Engineered EPS can be made in various densities and can achieve compressive strength up to 8,640 lbs/ft and flexural strength up to 10,800 lbs/ft. It is amazing that such a light product, that is 98% air, is so strong.
3) Moisture Management
EPS insulation is non-hygroscopic and does not readily absorb moisture from the atmosphere. Its closed-cell structure reduces the absorption of moisture into the insulation material yet it can readily expel any absorbed moisture.
4) 100% R-Value Warranty
Due to the R-value stability of EPS, Plymouth Foam offers a lifetime limited 100% R-Value Warranty. XPS offers a 90% R-value warranty.
5) No Harmful Chemicals
EPS does not have VOCs or other harmful chemicals in its product. XPS use of chemical HFCs has been deemed to have a high GWP.
6) Cost Advantage
R-value cost per inch is far less in EPS insulation vs XPS Insulation. Value engineering can be used to save $1,000s on projects.
7) Superior Bonding
Due to the manufacturing process, EPS and XPS provide a far different exterior surface. EPS cell structure provides superior bonding.
8) Made in USA - Made in Wisconsin
Plymouth Foam’s EPS is made in Wisconsin and brings jobs, reduces taxes and helps create a better economy for our state. Made in USA.
Engineered EPS is superior in customizing thickness, lengths, shapes, tapers, chases and can even have reflective laminates attached.
10) Smoke Development
ASTM E84 test method for burning characteristic show that typically EPS has a lower smoke development than XPS.
11) Lower GWP
EPS, the safe insulation, has a lower Global Warming Potential than XPS. Transportation costs are usually lower also lowering GWP.
12) Recycle Accessibility
With over 200 EPS recycling centers in the United States it is easy to see that not only is it 100% recyclable, but it easy to do.
(Learn More about these 12 reasons)
As EPS continues to grow even more popular and gain market share, competitors have continued to spread these old myths. The bad news for them is these myths have been BUSTED. Numerous studies done around the world are proving that EPS is not only “the safe insulation” but that it holds its R-value better, is extremely durable, great in freeze-thaw cycling, has great drying potential and outperforms all other rigid foam insulations.
(Get the 12 Reasons Brochure)
The most popular solution is adding some insulation and retrofitting a new roof membrane over the top. This is were roof insulation Flute Fillers play an important role. Not only do they add R-value to the system but they can transition a flat surface for a new roof retrofit system. I typically see flute filler level with the top of the ribs/seams and one additional layer on top of that smoothly bridging the top of the ribs/seams. The question is can this system be improved upon?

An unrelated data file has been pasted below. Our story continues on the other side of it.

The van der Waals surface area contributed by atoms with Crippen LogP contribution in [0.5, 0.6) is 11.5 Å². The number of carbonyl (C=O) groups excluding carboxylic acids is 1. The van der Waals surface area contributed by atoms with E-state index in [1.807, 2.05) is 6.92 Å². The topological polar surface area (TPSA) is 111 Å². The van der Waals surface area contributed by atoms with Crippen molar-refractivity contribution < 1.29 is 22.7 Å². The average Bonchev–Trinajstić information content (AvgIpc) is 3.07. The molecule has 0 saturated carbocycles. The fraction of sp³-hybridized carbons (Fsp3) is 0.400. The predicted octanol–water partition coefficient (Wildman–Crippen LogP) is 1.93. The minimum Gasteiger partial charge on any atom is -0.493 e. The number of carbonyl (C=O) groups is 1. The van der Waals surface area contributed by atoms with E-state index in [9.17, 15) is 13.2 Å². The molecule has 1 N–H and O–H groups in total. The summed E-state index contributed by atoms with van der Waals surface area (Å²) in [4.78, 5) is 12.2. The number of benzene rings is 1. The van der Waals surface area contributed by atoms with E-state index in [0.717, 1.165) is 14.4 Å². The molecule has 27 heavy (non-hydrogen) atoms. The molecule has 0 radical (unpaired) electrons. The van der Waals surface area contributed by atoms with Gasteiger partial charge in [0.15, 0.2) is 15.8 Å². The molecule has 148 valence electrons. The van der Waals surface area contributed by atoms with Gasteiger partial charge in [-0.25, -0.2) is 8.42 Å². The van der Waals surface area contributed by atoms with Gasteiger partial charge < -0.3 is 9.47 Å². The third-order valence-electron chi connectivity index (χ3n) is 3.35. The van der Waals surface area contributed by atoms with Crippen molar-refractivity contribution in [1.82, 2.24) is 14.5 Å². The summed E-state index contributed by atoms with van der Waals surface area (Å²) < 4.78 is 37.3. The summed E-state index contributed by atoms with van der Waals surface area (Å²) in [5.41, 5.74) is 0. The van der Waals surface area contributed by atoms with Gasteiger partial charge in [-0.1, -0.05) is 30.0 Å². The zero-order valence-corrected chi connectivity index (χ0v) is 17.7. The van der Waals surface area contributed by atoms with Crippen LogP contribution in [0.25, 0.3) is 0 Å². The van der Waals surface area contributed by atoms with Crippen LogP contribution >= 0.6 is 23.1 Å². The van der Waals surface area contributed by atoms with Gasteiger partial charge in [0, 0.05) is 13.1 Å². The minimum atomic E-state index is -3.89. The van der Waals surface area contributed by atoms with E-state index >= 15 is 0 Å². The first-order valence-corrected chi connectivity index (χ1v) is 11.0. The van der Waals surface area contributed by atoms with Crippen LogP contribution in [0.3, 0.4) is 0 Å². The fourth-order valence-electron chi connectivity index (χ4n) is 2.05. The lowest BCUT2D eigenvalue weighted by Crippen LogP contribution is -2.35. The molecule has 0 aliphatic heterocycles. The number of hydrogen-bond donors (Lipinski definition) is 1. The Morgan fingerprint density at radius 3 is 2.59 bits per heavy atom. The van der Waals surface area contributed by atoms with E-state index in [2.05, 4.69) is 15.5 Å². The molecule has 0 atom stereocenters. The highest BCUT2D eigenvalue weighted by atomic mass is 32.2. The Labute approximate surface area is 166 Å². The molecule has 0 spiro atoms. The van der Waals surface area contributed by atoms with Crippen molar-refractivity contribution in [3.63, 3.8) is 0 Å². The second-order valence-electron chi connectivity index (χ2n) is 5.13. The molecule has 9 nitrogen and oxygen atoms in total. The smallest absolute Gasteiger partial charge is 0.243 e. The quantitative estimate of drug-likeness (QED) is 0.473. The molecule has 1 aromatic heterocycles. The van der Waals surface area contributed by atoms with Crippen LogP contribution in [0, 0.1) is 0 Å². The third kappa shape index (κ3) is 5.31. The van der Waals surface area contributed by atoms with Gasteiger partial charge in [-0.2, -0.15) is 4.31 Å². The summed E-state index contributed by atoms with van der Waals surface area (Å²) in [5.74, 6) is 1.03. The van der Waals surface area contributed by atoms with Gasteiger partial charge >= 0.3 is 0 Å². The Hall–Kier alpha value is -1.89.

The one area of thermal weakness in this system is where the original metal roof has seams (connection point of the two pieces of metal roof) that allow heat loss at those points. By installing only one layer of insulation over these seams, it allows for the potential of thermal loss at these junctures were the insulation joints meet these metal roof seams. This thermal loss could cause condensation and stress the membrane disproportionately causing future issues.
Some may say, there is insulation under the metal roof system already, those joints don't leak heat. Really? Take an infrared camera and scan that metal roof and look at the seams, you might be surprised what you find.
There are two solutions to fix this potential problem with retrofitting over a metal roof. The first solution is to add another layer of insulation and offset the joints. The second solution is to use Plymouth Foams RetroDeck™ with a cover board. This system has a built in seam offset. No roofing system is perfect, but eliminating as many potential problems can help a roof system last longer creating better value for our customers.
You’re bidding on a project and EIFS (Exterior Insulated and Finish Systems) is specified in the building package. Who do you rely on that it specified, bid and installed correctly? Where does the buck stop?
EIFS has make huge advancements in technology, systems and installation details. The biggest advancement for our northern climates has been drainage or moisture management. Advanced design EIFS systems use a drainage cavity to move unwanted moisture out. This concept is monumental and removes many of the old design flaws with EIFS.
Here is where knowledge can lower your risk and pay off for you. Insist that your EIFS system only uses EPS insulation. Why?
Good building practices and todays advanced EIFS systems' goals are to discharge any stray moisture as quickly as possible. What about when that moisture finds its way into the insulation? Good Question! We know from studies that XPS (Extruded Polystyrene) insulation has a difficult time discharging moisture. Moisture in EIFS systems can cause serious system failures such as cracking, blistering, peeling paint, structural rotting and even mold. EPS (Expanded Polystyrene) insulation, on the other hand, has the ability to breath and release off moisture much quicker. In test situation, EPS also has the ability to hold most of its R-value, where XPS losses 48%.
EPS Moisture management is a great reason to insist on EPS insulation in your EIFS system but here are a few more:
- EPS can be made into a variety of shapes
- EPS can be made in various thicknesses
- EPS can be made in various densities
- EPS offers a consistent R-value
- EPS is the Safe Insulation - no harmful HFCs
- EPS is 100% Recyclable
- EPS is a Better Value and Lower Cost